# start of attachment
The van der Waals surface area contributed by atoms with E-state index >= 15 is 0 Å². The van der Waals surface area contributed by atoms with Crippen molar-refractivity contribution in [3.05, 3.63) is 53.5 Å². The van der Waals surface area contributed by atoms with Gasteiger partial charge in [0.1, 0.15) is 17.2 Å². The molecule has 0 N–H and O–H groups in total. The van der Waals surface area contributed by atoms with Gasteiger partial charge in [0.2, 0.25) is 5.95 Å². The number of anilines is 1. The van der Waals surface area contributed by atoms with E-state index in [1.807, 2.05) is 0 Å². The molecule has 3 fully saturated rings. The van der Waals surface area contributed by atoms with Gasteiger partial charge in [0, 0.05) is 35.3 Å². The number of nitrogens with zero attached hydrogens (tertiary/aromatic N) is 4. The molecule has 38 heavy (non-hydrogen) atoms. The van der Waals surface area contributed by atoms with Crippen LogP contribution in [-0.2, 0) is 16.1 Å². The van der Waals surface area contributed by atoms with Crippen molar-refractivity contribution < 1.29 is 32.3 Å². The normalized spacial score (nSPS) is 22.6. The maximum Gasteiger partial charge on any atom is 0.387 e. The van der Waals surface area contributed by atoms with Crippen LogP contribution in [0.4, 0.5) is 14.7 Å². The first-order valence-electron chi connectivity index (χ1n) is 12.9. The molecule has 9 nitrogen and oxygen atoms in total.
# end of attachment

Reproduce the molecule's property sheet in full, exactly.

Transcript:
The van der Waals surface area contributed by atoms with E-state index >= 15 is 0 Å². The van der Waals surface area contributed by atoms with Crippen molar-refractivity contribution in [3.05, 3.63) is 53.5 Å². The van der Waals surface area contributed by atoms with Gasteiger partial charge in [0.1, 0.15) is 17.2 Å². The molecule has 0 N–H and O–H groups in total. The van der Waals surface area contributed by atoms with Gasteiger partial charge in [0.2, 0.25) is 5.95 Å². The number of anilines is 1. The van der Waals surface area contributed by atoms with E-state index in [1.807, 2.05) is 0 Å². The molecule has 3 fully saturated rings. The van der Waals surface area contributed by atoms with Gasteiger partial charge in [0, 0.05) is 35.3 Å². The number of nitrogens with zero attached hydrogens (tertiary/aromatic N) is 4. The molecule has 38 heavy (non-hydrogen) atoms. The van der Waals surface area contributed by atoms with Crippen LogP contribution in [-0.2, 0) is 16.1 Å². The van der Waals surface area contributed by atoms with Crippen molar-refractivity contribution < 1.29 is 32.3 Å². The normalized spacial score (nSPS) is 22.6. The maximum Gasteiger partial charge on any atom is 0.387 e. The van der Waals surface area contributed by atoms with Crippen LogP contribution in [0.4, 0.5) is 14.7 Å². The first-order valence-electron chi connectivity index (χ1n) is 12.9. The molecule has 9 nitrogen and oxygen atoms in total.